We rushed to our selected spot, which was a 2km walk from our hotel. After we placed our camera on the tripod, our first click captured the neon color. One cannot see the neon colors of these lights through the naked eye. What a human eye sees is a pale green color moving in beautiful patterns and directions. If you wish to enjoy a complete spectrum of northern lights, carry a DSLR on the trip.
A Divine Experience!
Our emotions were at a peak, as we watched the inexplicable natural wonder right in front of us. There is no human-made a light show which can compete with this natural phenomenon up in the sky. Like a kid enjoys a magician swirling his magic wand, we enjoyed the majestic poetry in motion. Our fingers were numb and bodies shivering in that cold breezy night, but we were elated and more than gratified.
We enjoyed the light show for the next three hours and wished to stay longer, but it was too cold for us. We captured yellow, green, purple, pink and red colors on camera. We also saw a corona, where the lights are directly over you in the sky and the rays seem to be falling over and around you. It was an enigmatic soulful sight, where, for a moment we felt a heavenly presence. Our trip and our life looked complete as we were blessed to see the aurora for the next three nights.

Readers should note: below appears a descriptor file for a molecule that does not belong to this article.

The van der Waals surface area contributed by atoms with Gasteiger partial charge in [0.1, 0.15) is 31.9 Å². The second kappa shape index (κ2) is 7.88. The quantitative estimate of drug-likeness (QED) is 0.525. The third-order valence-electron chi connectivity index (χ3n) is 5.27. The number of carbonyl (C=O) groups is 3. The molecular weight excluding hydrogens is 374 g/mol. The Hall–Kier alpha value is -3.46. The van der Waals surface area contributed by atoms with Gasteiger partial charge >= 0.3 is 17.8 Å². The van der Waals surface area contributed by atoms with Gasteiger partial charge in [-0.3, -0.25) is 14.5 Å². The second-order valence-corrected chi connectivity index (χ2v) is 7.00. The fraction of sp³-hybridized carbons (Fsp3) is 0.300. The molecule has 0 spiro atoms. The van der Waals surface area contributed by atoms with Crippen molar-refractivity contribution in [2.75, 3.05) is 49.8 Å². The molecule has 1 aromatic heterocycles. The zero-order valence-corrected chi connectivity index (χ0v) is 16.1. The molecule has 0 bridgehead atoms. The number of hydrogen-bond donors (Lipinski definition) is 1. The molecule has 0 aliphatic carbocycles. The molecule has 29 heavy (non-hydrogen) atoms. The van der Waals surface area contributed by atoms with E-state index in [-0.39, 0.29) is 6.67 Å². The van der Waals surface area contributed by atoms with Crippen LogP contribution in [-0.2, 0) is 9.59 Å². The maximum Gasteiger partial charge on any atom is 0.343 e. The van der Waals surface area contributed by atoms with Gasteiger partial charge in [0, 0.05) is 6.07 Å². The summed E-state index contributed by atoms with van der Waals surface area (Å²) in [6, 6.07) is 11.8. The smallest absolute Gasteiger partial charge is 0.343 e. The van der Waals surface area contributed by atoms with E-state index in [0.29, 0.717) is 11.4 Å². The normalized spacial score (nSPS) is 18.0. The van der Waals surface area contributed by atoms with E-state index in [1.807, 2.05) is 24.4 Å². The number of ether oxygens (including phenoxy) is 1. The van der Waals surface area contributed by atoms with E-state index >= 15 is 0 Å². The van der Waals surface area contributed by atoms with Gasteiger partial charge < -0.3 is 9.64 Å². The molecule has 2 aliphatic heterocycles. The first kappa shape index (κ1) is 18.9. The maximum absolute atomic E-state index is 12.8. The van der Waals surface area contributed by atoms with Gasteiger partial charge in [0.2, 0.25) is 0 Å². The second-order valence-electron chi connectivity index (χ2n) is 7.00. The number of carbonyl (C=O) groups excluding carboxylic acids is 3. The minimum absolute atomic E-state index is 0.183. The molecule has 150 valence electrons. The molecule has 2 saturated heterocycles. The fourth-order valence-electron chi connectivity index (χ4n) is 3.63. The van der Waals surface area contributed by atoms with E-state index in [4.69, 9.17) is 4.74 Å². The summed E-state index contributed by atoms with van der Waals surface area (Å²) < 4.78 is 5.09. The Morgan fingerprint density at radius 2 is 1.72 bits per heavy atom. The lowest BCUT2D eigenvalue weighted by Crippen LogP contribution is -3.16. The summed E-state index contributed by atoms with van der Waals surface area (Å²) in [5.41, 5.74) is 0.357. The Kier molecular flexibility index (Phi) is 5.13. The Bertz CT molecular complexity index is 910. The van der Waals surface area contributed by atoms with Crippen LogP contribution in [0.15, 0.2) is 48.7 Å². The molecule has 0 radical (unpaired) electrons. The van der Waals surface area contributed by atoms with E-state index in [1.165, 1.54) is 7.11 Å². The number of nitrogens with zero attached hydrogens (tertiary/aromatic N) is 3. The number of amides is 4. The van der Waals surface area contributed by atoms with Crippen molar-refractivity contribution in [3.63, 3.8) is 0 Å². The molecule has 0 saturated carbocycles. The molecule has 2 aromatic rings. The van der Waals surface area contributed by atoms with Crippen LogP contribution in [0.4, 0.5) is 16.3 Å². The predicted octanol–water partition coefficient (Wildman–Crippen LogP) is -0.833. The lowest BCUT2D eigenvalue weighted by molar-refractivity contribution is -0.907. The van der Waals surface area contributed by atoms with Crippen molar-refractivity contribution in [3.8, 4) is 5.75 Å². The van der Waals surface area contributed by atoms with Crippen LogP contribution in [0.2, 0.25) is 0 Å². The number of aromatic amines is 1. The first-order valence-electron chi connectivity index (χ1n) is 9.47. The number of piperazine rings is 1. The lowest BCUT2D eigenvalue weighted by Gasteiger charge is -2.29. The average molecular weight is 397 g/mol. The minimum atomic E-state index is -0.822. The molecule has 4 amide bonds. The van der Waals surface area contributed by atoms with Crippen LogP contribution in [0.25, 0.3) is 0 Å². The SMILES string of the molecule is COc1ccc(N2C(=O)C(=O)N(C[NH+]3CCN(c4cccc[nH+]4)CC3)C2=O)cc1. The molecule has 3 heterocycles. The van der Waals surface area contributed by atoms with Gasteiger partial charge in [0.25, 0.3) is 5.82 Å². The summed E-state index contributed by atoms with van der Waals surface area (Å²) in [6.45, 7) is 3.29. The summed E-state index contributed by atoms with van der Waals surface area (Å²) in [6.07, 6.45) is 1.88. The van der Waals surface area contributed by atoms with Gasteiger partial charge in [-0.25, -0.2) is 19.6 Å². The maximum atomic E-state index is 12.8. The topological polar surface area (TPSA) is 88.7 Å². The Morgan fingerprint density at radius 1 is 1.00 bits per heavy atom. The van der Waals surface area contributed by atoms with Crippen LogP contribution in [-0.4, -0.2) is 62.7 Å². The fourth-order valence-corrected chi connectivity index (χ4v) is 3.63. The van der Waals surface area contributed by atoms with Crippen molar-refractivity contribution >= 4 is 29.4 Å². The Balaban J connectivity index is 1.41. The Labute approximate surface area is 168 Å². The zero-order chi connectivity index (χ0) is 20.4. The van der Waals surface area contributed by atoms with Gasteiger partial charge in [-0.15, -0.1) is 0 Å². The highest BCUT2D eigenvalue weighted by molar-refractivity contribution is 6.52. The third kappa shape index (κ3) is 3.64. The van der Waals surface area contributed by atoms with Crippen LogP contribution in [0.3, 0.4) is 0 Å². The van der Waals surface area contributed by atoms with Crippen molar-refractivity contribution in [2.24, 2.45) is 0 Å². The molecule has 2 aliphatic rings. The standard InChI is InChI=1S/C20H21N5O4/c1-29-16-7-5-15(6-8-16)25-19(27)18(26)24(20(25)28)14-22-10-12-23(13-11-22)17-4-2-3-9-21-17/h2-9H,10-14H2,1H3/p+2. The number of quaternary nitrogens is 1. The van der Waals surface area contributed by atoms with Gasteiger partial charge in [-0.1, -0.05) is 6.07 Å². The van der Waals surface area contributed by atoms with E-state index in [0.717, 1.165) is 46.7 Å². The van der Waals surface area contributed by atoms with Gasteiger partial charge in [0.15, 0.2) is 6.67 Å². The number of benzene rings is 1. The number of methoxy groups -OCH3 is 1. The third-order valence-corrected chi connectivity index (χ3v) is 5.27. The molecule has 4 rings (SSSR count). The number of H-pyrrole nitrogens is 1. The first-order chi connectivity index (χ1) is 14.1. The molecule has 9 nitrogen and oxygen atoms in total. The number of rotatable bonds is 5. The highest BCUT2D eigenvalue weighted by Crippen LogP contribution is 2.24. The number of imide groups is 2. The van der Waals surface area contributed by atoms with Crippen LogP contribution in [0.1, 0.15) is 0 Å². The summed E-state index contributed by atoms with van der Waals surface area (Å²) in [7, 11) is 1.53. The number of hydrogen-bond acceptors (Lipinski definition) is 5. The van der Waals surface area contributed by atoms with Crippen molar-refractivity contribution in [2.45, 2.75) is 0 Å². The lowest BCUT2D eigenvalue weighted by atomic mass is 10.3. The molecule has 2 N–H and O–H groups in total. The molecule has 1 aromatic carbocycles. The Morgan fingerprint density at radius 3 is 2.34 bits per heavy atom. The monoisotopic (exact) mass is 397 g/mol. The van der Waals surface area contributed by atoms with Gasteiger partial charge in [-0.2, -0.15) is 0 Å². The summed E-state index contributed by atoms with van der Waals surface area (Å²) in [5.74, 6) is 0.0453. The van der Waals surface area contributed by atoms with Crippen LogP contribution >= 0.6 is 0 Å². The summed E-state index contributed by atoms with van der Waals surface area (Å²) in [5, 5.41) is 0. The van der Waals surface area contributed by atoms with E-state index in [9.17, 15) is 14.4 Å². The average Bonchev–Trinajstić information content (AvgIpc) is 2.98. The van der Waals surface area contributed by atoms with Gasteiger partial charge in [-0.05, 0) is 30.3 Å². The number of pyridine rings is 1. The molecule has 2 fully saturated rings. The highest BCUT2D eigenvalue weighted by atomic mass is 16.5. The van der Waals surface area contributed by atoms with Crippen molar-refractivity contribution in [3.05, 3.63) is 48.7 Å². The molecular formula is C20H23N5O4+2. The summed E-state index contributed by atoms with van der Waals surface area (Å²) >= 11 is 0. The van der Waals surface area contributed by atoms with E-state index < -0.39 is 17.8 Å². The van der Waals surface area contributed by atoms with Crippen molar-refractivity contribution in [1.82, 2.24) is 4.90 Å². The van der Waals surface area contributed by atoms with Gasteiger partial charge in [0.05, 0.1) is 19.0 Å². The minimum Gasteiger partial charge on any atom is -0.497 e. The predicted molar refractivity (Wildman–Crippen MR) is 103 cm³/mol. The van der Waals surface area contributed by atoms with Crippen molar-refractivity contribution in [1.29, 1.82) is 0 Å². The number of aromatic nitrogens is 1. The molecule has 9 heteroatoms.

Places to visit in Tromso
In the day time, we visited the Arctic church, Polaria- Arctic aquarium and Tromso Cathedral. We also went for a day hike to Floya to enjoy the panoramic views of Tromso.
We left Tromso on a happy note and took our flights back home via Oslo. We didn’t carry any souvenirs from Norway, because we didn’t need to, as we were fulfilled with all the beautiful sceneries we had photographed in the album of our memories of the amazing country, specially the exquisite divine lights.